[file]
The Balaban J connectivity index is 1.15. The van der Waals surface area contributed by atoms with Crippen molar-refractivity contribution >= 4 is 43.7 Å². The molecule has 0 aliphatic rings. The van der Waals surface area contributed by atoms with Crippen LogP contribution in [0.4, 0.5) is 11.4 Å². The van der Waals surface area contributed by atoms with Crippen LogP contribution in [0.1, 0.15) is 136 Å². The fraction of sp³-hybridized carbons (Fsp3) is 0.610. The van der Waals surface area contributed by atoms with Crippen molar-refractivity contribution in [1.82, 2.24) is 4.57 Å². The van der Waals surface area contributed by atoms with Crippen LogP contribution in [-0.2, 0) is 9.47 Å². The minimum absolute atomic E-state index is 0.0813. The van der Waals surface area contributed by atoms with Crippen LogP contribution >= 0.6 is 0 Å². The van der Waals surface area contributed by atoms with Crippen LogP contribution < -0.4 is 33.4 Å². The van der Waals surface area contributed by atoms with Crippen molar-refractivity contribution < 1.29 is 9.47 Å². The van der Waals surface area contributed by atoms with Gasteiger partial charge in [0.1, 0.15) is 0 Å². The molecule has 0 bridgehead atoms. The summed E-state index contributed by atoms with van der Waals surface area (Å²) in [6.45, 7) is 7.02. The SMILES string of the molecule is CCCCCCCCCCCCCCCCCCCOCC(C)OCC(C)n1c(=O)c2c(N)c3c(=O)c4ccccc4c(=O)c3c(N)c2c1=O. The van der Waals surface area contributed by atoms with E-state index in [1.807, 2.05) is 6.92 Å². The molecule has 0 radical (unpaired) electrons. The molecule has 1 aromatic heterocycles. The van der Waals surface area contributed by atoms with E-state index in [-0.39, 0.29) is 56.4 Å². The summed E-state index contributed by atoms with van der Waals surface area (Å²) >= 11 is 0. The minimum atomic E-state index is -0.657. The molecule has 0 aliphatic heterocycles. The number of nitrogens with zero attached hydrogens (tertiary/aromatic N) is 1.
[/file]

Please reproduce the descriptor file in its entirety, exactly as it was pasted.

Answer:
The Balaban J connectivity index is 1.15. The van der Waals surface area contributed by atoms with Crippen molar-refractivity contribution >= 4 is 43.7 Å². The molecule has 0 aliphatic rings. The van der Waals surface area contributed by atoms with Crippen LogP contribution in [0.4, 0.5) is 11.4 Å². The van der Waals surface area contributed by atoms with Crippen LogP contribution in [0.1, 0.15) is 136 Å². The fraction of sp³-hybridized carbons (Fsp3) is 0.610. The van der Waals surface area contributed by atoms with Crippen molar-refractivity contribution in [1.82, 2.24) is 4.57 Å². The van der Waals surface area contributed by atoms with Crippen LogP contribution in [-0.2, 0) is 9.47 Å². The minimum absolute atomic E-state index is 0.0813. The van der Waals surface area contributed by atoms with Crippen LogP contribution >= 0.6 is 0 Å². The van der Waals surface area contributed by atoms with Crippen LogP contribution < -0.4 is 33.4 Å². The van der Waals surface area contributed by atoms with Crippen molar-refractivity contribution < 1.29 is 9.47 Å². The van der Waals surface area contributed by atoms with Gasteiger partial charge in [0.1, 0.15) is 0 Å². The molecule has 0 bridgehead atoms. The summed E-state index contributed by atoms with van der Waals surface area (Å²) in [6.45, 7) is 7.02. The SMILES string of the molecule is CCCCCCCCCCCCCCCCCCCOCC(C)OCC(C)n1c(=O)c2c(N)c3c(=O)c4ccccc4c(=O)c3c(N)c2c1=O. The van der Waals surface area contributed by atoms with E-state index in [1.807, 2.05) is 6.92 Å². The molecule has 0 radical (unpaired) electrons. The molecule has 1 aromatic heterocycles. The van der Waals surface area contributed by atoms with E-state index in [-0.39, 0.29) is 56.4 Å². The summed E-state index contributed by atoms with van der Waals surface area (Å²) >= 11 is 0. The minimum atomic E-state index is -0.657. The molecule has 0 aliphatic heterocycles. The number of nitrogens with zero attached hydrogens (tertiary/aromatic N) is 1.